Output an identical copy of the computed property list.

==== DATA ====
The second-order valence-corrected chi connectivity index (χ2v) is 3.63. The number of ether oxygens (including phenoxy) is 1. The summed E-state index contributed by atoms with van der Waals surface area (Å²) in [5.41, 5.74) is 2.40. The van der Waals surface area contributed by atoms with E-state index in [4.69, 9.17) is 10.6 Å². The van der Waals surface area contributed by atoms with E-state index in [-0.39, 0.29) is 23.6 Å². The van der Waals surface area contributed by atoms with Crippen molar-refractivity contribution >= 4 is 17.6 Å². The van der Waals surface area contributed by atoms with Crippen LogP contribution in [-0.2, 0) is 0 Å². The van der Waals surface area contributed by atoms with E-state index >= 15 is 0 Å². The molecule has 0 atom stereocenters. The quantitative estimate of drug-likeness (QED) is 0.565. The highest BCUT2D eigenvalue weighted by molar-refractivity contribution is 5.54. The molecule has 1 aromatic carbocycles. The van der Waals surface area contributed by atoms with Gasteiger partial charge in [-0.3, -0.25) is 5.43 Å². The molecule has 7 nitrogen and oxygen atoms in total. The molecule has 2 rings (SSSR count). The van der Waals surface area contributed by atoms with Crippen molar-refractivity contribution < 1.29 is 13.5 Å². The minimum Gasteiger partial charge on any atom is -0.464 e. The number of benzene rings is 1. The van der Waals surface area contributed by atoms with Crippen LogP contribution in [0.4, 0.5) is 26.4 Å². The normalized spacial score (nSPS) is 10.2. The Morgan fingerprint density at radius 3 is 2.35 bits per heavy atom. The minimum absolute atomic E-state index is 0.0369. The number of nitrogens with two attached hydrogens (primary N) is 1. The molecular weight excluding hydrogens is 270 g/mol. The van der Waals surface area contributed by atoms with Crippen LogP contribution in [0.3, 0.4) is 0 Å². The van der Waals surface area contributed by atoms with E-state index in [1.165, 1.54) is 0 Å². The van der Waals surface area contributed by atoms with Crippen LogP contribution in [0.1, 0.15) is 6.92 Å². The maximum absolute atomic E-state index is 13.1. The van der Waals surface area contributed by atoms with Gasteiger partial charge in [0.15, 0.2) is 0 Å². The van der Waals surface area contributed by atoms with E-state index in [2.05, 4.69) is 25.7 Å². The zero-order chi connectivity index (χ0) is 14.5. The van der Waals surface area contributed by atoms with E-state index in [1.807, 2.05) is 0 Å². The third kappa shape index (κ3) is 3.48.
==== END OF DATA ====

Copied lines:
The second-order valence-corrected chi connectivity index (χ2v) is 3.63. The number of ether oxygens (including phenoxy) is 1. The summed E-state index contributed by atoms with van der Waals surface area (Å²) in [5.41, 5.74) is 2.40. The van der Waals surface area contributed by atoms with E-state index in [4.69, 9.17) is 10.6 Å². The van der Waals surface area contributed by atoms with E-state index in [-0.39, 0.29) is 23.6 Å². The van der Waals surface area contributed by atoms with Crippen molar-refractivity contribution >= 4 is 17.6 Å². The van der Waals surface area contributed by atoms with Crippen LogP contribution in [-0.2, 0) is 0 Å². The van der Waals surface area contributed by atoms with E-state index >= 15 is 0 Å². The molecule has 0 atom stereocenters. The quantitative estimate of drug-likeness (QED) is 0.565. The highest BCUT2D eigenvalue weighted by molar-refractivity contribution is 5.54. The molecule has 1 aromatic carbocycles. The van der Waals surface area contributed by atoms with Gasteiger partial charge in [-0.3, -0.25) is 5.43 Å². The molecule has 7 nitrogen and oxygen atoms in total. The molecule has 2 rings (SSSR count). The van der Waals surface area contributed by atoms with Crippen molar-refractivity contribution < 1.29 is 13.5 Å². The minimum Gasteiger partial charge on any atom is -0.464 e. The number of benzene rings is 1. The van der Waals surface area contributed by atoms with Crippen LogP contribution in [0.4, 0.5) is 26.4 Å². The normalized spacial score (nSPS) is 10.2. The Morgan fingerprint density at radius 3 is 2.35 bits per heavy atom. The minimum absolute atomic E-state index is 0.0369. The number of nitrogens with two attached hydrogens (primary N) is 1. The molecular weight excluding hydrogens is 270 g/mol. The van der Waals surface area contributed by atoms with Crippen LogP contribution in [0.3, 0.4) is 0 Å². The van der Waals surface area contributed by atoms with E-state index in [1.165, 1.54) is 0 Å². The van der Waals surface area contributed by atoms with Crippen LogP contribution in [0.1, 0.15) is 6.92 Å². The maximum absolute atomic E-state index is 13.1. The van der Waals surface area contributed by atoms with Gasteiger partial charge in [0.15, 0.2) is 0 Å². The van der Waals surface area contributed by atoms with E-state index in [2.05, 4.69) is 25.7 Å². The zero-order chi connectivity index (χ0) is 14.5. The van der Waals surface area contributed by atoms with E-state index in [1.807, 2.05) is 0 Å². The third kappa shape index (κ3) is 3.48.